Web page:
By Roger Baird on Monday 15 April 2019
Almost half of adults with savings accounts have no idea what interest rate they are getting, adds the YouGov survey.
More than seven in ten Britons have no investments, demonstrating the country’s widespread financial ‘advice gap’, according to a report.
New research shows that 71 per cent of adults have not bought investment products, such as shares or bonds, adding that a further 47 per cent of people with savings accounts have no idea what interest rate they are getting, said a YouGov survey.
This lack of financial education, the study said, comes despite the fact that 79 per cent of Britons say they make “a conscious effort to budget in every typical month”.
The report cited a range of reasons why people do not invest in their futures, such as not understanding investments, thinking “they're not rich enough”, and a lack of professional help.
Almost half of those asked in the survey (47 per cent) added that a slowing economy due to Brexit would have “a negative impact on the value of their savings”.
The report also highlighted that 36 per cent of adults have been affected by branch closures, affecting their access to professional financial advice.
And earlier report by watchdog the Financial Conduct Authority found that only six per cent of 18-34-year-olds received financial advice in 2017. Another survey in the same year by investment house Schroders found that half of all individual financial advisers turned away clients with less than £50,000 to invest.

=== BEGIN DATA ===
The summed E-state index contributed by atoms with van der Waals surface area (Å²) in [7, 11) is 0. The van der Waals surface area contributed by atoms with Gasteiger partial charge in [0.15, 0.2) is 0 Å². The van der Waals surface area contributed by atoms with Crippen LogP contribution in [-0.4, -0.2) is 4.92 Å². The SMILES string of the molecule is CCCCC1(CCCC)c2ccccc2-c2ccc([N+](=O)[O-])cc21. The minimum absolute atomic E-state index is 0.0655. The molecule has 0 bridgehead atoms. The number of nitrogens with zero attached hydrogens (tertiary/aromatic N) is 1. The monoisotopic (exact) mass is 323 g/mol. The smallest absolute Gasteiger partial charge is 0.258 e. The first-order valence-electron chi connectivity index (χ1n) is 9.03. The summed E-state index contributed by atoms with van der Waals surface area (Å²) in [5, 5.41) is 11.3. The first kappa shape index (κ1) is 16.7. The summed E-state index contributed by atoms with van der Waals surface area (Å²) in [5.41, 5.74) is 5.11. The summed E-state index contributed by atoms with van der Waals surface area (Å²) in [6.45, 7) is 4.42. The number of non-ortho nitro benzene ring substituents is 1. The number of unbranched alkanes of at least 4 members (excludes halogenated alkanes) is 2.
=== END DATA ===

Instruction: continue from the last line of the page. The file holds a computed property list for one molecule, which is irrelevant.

The YouGov study said these features contribute to the UK's "‘advice gap’, meaning most customers are not receiving enough help to plan for their financial futures".
“Without much help, complex financial product structures and a lack of transparency around pricing still leave a large part of the population without much of a sense on how to plan for the longer term,” added the YouGov report.
The survey was commissioned by new current account and investment app Dozens and equity investment platform Seedrs.
Dozens founder and chief executive , Aritra Chakravarty, said: “Many fintechs shy away from offering simpler investment journeys to those without prior investment experience because of the regulatory hurdles, leaving customers with little help to plan for their financial futures."
The former banker, who spent 13 years at HSBC, added: “Meanwhile the banks that hold the majority of retail consumer money aren’t structured in a way which incentivises them to get customers to invest some of their savings into higher return products which are right for their risk appetite – because most banks earn the bulk of their revenues on mortgages, credit cards and personal loans, any funds moved away from current and saving accounts means a smaller lending book and so less revenue.”
The survey conducted online interviews with a representative sample of 2,077 adults between February 15 to 18.